Views expressed in opinion columns are the authors’ own.
As you may already know, there is an oligopoly in the textbook industry, with five publishing companies dominating more than 80 percent of the market share. A consequence of this is high costs, which becomes a burden that students have to bear. Since 1978, textbook prices have increased 812 percent, which results in students paying more than $1,200 on average for textbooks and supplies alone, on top of tuition, mandatory fees, housing and food.
Textbooks are too expensive, and not for the right reasons. We’d be more comfortable paying high prices for textbooks if it meant the hard-working professors who write them got most of the money, but this is not the case. Priceonomics analyzed the cost of textbooks by breaking down how revenue from these textbooks is distributed and found that profit makes up a larger portion of total revenue (22 percent) than the authors’ royalties (15 percent).
Infojustice found that the profit margins of some of the largest publishers are astoundingly high — in 2012, McGraw Hill was at 25.4 percent, Wiley 15.3 percent and Pearson 9.7 percent, before tax. There’s clearly something wrong when corporations are profiting off college students at such high margins, especially when they’re doing so through an oligopolistic market.
Students have caught on to the evil practices of the textbook industry. They’ve tried to reduce the financial burdens of textbooks by getting them through alternative means, such as renting, pirating, sharing with friends and borrowing from libraries.
Since 2012, the rate of rented textbooks has increased from 10 to 30 percent. Counterfeiting and piracy have also been big concerns for textbook publishers — so much so that some retaliated with a hilariously naive solution, putting QR codes inside of textbooks to allow students to check whether the textbooks they purchased were by the original publisher or not.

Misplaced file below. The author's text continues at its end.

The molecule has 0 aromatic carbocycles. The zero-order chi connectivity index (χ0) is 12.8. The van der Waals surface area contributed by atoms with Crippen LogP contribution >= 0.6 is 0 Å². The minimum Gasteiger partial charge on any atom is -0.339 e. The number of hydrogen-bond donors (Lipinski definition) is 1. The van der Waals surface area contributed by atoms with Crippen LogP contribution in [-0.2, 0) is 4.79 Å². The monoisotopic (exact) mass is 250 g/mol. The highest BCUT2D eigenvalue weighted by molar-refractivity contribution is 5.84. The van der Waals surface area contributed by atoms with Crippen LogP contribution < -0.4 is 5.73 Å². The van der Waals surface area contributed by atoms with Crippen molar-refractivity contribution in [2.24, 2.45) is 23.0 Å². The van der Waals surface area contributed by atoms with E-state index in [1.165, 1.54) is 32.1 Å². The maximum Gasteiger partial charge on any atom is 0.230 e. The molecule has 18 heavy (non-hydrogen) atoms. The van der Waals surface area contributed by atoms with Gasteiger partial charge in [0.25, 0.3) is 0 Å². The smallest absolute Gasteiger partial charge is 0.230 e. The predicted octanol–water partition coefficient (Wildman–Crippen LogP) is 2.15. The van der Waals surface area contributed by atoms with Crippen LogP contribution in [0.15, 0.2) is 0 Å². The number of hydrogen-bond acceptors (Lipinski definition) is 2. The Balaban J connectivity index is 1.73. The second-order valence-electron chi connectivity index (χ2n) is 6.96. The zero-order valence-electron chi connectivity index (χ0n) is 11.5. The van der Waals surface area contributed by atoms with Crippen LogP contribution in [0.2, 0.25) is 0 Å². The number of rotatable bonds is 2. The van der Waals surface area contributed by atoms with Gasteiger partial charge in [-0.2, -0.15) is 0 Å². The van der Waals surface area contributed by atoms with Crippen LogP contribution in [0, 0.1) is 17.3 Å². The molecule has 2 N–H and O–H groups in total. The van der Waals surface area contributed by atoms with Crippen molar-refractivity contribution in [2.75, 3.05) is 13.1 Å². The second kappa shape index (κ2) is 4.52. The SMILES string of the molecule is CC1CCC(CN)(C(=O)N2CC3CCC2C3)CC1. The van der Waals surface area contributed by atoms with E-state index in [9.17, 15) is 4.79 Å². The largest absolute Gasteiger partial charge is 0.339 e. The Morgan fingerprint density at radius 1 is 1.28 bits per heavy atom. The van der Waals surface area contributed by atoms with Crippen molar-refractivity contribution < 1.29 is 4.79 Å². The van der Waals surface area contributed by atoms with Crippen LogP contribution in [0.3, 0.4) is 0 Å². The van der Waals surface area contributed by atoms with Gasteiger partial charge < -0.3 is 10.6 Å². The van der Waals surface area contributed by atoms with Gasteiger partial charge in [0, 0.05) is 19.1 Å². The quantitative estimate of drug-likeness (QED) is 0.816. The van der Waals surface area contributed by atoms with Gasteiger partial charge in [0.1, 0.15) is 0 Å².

To respond to students’ desperate attempts to save a few bucks, publishers pushed out access codes, which are nothing less than predatory. Access codes are a genius way to exploit students. They offer limited-time access to textbooks and homework materials that usually expires after a semester.
The 2016 Student PIRGs report “Access Denied” found that 32 percent of college and university courses require access codes, with each code alone costing an average of $100.24. Think about that. On average, nearly one out of every three classes requires you to buy an access code, which costs likely over a hundred dollars.
This is where the immorality of access codes begins to show: You, as a student, have to buy them. You are offered no other choice. Either you buy it, or you take a hit in your grade because you won’t be able to do homework. You can’t rent, borrow or share access codes because they’re unique to each student.
Access codes go against the fundamental American ideal of equal opportunity. Financially struggling students and students of low-income families are struck the hardest by the cost of access codes. These students have to allocate funds that could go toward rent or food and spend that money on homework software. How can students that are living paycheck-to-paycheck expect equal opportunity in a system where they have to constantly spend over a hundred dollars to do homework?
We students tolerated high cost of textbooks despite its corrupt industry; however, we cannot and must not sit idly by as companies force us to pay to do homework. This isn’t the America that anyone signed up for. I urge you all to plead with your professors to not assign access codes because they are immoral and violate our fundamental ideals.
Gaurav Dahal is a junior biology and chemistry major. He can be reached at email@example.com.